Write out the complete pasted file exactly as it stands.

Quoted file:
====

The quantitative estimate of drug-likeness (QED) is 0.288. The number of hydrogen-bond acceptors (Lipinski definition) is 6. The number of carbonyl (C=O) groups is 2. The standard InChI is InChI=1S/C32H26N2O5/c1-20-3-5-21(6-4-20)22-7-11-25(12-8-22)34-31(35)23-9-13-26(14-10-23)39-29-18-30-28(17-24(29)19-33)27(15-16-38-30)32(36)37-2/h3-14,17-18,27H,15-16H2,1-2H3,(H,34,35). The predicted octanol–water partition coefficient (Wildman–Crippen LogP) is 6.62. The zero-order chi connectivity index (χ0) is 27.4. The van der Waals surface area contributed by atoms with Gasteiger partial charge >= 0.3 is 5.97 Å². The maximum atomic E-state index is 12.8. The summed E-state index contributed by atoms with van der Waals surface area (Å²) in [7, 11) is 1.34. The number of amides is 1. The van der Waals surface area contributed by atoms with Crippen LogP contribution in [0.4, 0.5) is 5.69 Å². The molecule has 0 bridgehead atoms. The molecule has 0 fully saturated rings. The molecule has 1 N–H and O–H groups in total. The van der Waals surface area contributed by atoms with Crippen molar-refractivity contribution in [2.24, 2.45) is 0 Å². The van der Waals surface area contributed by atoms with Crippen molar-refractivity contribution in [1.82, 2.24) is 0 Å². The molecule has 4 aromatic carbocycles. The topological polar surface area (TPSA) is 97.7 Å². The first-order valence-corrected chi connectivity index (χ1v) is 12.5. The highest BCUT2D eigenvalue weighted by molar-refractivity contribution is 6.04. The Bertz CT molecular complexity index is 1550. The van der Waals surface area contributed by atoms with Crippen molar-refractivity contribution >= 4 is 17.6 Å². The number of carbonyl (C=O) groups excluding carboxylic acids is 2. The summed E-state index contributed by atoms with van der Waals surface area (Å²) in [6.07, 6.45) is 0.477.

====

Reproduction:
The quantitative estimate of drug-likeness (QED) is 0.288. The number of hydrogen-bond acceptors (Lipinski definition) is 6. The number of carbonyl (C=O) groups is 2. The standard InChI is InChI=1S/C32H26N2O5/c1-20-3-5-21(6-4-20)22-7-11-25(12-8-22)34-31(35)23-9-13-26(14-10-23)39-29-18-30-28(17-24(29)19-33)27(15-16-38-30)32(36)37-2/h3-14,17-18,27H,15-16H2,1-2H3,(H,34,35). The predicted octanol–water partition coefficient (Wildman–Crippen LogP) is 6.62. The zero-order chi connectivity index (χ0) is 27.4. The van der Waals surface area contributed by atoms with Gasteiger partial charge >= 0.3 is 5.97 Å². The maximum atomic E-state index is 12.8. The summed E-state index contributed by atoms with van der Waals surface area (Å²) in [7, 11) is 1.34. The number of amides is 1. The van der Waals surface area contributed by atoms with Crippen LogP contribution in [0.4, 0.5) is 5.69 Å². The molecule has 0 bridgehead atoms. The molecule has 0 fully saturated rings. The molecule has 1 N–H and O–H groups in total. The van der Waals surface area contributed by atoms with Crippen molar-refractivity contribution in [2.24, 2.45) is 0 Å². The van der Waals surface area contributed by atoms with Crippen molar-refractivity contribution in [1.82, 2.24) is 0 Å². The molecule has 4 aromatic carbocycles. The topological polar surface area (TPSA) is 97.7 Å². The first-order valence-corrected chi connectivity index (χ1v) is 12.5. The highest BCUT2D eigenvalue weighted by molar-refractivity contribution is 6.04. The Bertz CT molecular complexity index is 1550. The van der Waals surface area contributed by atoms with Crippen molar-refractivity contribution >= 4 is 17.6 Å². The number of carbonyl (C=O) groups excluding carboxylic acids is 2. The summed E-state index contributed by atoms with van der Waals surface area (Å²) in [6.07, 6.45) is 0.477.